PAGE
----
• Chemical intake to detoxify the body. This speeds up the heroin’s metabolic breakdown.
  • Learn about our Adolescent Intensive Outpatient in Los Angeles

Heroin Detection

When it comes to heroin detection, laboratories use various techniques to detect opioids from samples. The United Nations has developed a manual for use by National Drug Testing Laboratories for testing Opium, Morphine, and Heroin. Let’s break it down!

Color Test

A color test is simple, quick, and involves using different reagents. Due to its sensitive nature, the smallest sample quantities, less than 1 mg, are used for the tests. There are two procedures employed during color tests to detect heroin:

  • The sample is mixed with water and then filtered. The resulting liquid is then reacted with the color reagent to determine the resulting color.
  • The second procedure involves mixing the sample with methanol instead of water. After filtration, the liquid is evaporated to dryness, and then the sample is reconstituted in a minimum amount of water before reacting drop by drop with the color reagent.

The presence of heroin is detected by a purple-violet color in Marquis, a dark green color in Mecke, and purple/purple becoming grey in Frohde.

Anion Test

The Anion test can be used to detect all opioids except prepared or raw opium. When used to test heroin, it will be encountered as a free base or hydrochloride salt. In an anion test, solubilities are combined with selected reactions, and the presence of a precipitant indicates the presence of the opiate tested.

Heroin base dissolves in carbon tetrachloride, whereas heroin hydrochloride is soluble in methylene chloride and chloroform. Other heroin bases are insoluble in carbon tetrachloride. Heroin citrate, heroin tartrate, and other inorganic chlorides are insoluble in chloroform and methylene chloride.

Thin Layer Chromatography (TLC)

Another method for detecting heroin is TLC. This technique applies to many substances and visualization techniques; it is less expensive, sensitive, and fast. With this technique, heroin solution is used moving on TLC plates as a free base. Heroin is then detected through spotting.

Gas Chromatography (GC)

Gas chromatography is another old technique that is used to detect heroin and other opioids. It has undergone upgrades and updates. Today, micro-bore capillary column GC systems can conduct baseline separations between 100 and above compounds as opposed to 60 or 80 earlier. However, most laboratories use and recommend using narrow-bore capillary GC, which is easier to use, performs similarly to micro-bore GC capillary, and maintains a packed column system.

Other techniques used to detect opiates include:

  • High-Performance Liquid Chromatography
  • Spectroscopic/Spectrometric data

Detecting Heroin in Special Cases

Did you know that breastfeeding, pregnancy, and surgery can significantly affect heroin tests? Special circumstances may call for extra caution when testing for heroin. Let’s explore!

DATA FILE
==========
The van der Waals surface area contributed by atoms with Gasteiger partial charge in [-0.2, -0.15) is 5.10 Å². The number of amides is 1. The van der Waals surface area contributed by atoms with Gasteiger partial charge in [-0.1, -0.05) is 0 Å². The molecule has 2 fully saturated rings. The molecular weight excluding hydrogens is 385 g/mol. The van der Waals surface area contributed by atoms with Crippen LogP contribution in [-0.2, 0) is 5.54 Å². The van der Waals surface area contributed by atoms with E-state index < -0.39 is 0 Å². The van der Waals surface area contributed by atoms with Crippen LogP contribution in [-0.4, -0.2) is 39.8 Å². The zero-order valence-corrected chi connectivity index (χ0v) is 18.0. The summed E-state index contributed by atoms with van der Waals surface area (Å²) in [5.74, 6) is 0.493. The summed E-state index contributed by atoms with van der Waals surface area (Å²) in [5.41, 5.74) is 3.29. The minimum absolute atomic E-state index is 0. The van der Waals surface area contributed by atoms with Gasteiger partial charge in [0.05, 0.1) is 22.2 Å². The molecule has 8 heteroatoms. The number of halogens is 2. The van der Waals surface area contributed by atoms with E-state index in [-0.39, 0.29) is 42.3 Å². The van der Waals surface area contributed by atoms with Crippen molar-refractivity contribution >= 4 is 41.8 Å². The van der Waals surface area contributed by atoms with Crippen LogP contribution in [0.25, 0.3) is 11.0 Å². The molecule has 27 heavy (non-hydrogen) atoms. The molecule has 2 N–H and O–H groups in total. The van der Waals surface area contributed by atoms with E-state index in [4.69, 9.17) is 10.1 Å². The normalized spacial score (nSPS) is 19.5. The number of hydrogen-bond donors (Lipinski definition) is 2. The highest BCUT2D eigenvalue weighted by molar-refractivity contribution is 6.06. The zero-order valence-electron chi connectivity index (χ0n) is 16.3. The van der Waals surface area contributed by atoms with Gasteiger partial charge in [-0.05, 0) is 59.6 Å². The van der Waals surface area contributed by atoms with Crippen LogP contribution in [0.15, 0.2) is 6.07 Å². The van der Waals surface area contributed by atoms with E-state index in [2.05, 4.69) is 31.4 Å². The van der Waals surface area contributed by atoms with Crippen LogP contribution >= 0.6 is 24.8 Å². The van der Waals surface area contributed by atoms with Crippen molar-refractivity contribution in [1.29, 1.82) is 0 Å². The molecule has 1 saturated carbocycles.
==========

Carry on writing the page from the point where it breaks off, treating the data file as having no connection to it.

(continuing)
Pregnancy and Breastfeeding

Do not use heroin if you are pregnant or breastfeeding. Heroin passes to the baby via the placenta during pregnancy and through the breast milk during breastfeeding. Heroin use can be dangerous to you and your baby. The known heroin problems during pregnancy are:

  • Placenta abruption
  • Congenital disabilities
  • Premature birth
  • Low birth weight
  • Stillbirth
  • Neonatal abstinence syndrome (NAS)

During pregnancy, heroin use can be detected through routine tests such as health screening, ultrasounds, and blood tests. Tissues like urine, hair, maternal blood, umbilical cord tissues, placenta, and neonatal meconium can be tested for heroin use during pregnancy. The techniques used to detect heroin during pregnancy are high-performance liquid chromatography (HLC), gas chromatography (GC), enzyme-linked immunosorbent assays (ELISAs), and mass spectrometry (MS).

Medical Procedures and Heroin Detection

Patients are always administered opioid-based analgesics during surgery. Some of these analgesics may be derivatives with properties like heroin. Some analgesics can also break down into substances that can be detected in drug tests, thus producing incorrect results. Anesthesia may also affect heroin metabolism and clearance rates, which will, in turn, complicate test results.

Injecting heroin into your blood or skin popping may complicate intravenous access. This may make your surgery slightly difficult and dangerous. Anesthesia and analgesia may be difficult for long-term heroin users. Long-term heroin users are known to have high sensitivity to pain due to heroin-induced hyperalgesia. Since heroin has variable purity levels, it becomes difficult to calculate an equianalgesic dose of a different but therapeutic opioid.

Effects of Heroin

Heroin is a narcotic pain reliever, and if misused, one might become addicted to it. That is just the way our brains work. Heroin makes you feel “good” by flooding your brain with dopamine and serotonin. Long-term drug use causes your brain to stop producing these “happy” chemicals in a natural way. Quitting heroin might then lead to extreme depression.